‘Self-cert’ mortgages offered from companies outside the UK may seem tempting, but you could risk losing your home, consumers have been warned.

The Financial Conduct Authority (FCA) said people who choose to take out a self-certified mortgage offered from outside the UK could lose important consumer protection. 

Controversial self-cert mortgages were banned in the UK by the FCA in 2014.

Originally aimed at self-employed workers who found it difficult to prove their income, there were concerns that the system allowed people to inflate their salaries to get their hands on bigger mortgages.

Last month an online company called Self Cert started taking applications for self-cert mortgages – being based outside the UK means it’s not guided by the FCA.

Self Cert, which launched its site in January, has apparently been flooded with applications

Self Cert’s website declared: “We've had to move out of the UK to bring these products back to the European market but we are sure that they will be welcomed by a significant part of then economy that has - through no fault of its own - found itself out in the cold when it comes to getting on the property ladder.

“Whilst we aim to help as many people as we can, we have to be honest in that unless other lenders follow us - this site won't make any kind of dent in the number of people who want to get on the property ladder and can't because of a lack of official paperwork.”

The company offered a single rate for all customers at 2% above Bank of England base rate, but said it will not lend inside the M25 amid fears over ‘bubbles’ in the London property market.

An update on the site just days later suggested it had been flooded with interest, and it had stopped taking new applications for at least three months while it works through a “severe backlog”.

But the move has sparked a warning from the FCA that said the company will not offer “the protections offered by the UK’s mortgage regime”.

A statement from the watchdog said: “Previously, when consumers took out a self-certified mortgage they self-certified that the income stated in their mortgage application was true.

“Because of the harm caused to consumers in the past, this is no longer permitted in the UK and firms must check a customer can afford a mortgage, including verifying their income in every case.”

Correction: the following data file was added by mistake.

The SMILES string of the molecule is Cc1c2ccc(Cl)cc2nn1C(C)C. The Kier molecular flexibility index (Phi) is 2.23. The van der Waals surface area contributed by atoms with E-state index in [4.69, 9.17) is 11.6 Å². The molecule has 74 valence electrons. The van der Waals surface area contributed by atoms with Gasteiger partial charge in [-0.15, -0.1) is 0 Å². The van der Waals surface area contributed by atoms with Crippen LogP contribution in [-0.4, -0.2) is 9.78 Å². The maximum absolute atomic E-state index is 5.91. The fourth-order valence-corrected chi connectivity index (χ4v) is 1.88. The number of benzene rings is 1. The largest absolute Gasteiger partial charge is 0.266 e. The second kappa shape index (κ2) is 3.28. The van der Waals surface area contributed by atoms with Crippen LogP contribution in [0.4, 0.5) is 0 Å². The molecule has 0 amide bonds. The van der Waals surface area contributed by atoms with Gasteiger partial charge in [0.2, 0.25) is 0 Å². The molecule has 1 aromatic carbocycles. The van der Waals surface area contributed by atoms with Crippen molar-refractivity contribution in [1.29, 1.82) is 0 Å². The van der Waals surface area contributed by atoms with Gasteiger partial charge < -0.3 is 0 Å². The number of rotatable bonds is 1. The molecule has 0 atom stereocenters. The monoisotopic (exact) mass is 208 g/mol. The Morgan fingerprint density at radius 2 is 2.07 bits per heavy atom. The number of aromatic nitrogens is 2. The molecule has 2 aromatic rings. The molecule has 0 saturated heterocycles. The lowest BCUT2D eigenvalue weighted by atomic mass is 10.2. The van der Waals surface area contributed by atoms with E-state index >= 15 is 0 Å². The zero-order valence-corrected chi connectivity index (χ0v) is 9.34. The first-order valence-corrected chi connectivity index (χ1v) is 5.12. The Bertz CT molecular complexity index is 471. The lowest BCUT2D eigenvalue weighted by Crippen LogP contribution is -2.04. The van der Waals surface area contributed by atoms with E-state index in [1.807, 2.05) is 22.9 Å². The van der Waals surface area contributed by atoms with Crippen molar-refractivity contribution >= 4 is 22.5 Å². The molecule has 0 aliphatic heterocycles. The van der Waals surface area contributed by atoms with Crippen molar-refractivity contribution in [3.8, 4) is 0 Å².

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The FCA warned UK consumers that if they take out a mortgage offered from outside the UK under the European Electronic Commerce Directive (ECD), they will have no UK regulatory protection.

“You will lose important UK consumer protection benefits, such as the right to refer complaints to the UK’s Financial Ombudsman Service and to be treated fairly when facing payment difficulties,” it said.

“Under the ECD, firms can only contact customers online, not by telephone or post.

“This means you will not be able to speak to the firm about your mortgage arrangements.”

It said that from 21 March this year, all companies offering mortgages in the UK – including ones based elsewhere in Europe – would have to comply with a European credit directive (ECD) which will require a “thorough affordability assessment based on information that had been verified by the lender”.

You could lose your home if you cannot afford your mortgage payments

The FCA urged consumers who are trying to make a decision to find a regulated mortgage adviser who can give advice on mortgage products from a range of lenders – including those regulated in the UK.

And if you’re still considering using a firm based outside the UK, make sure you find out what protections you’ll have if things go wrong, it said. 

“Remember you will not be protected by UK regulation if things go wrong, and you could lose your home if you cannot afford your mortgage payments.”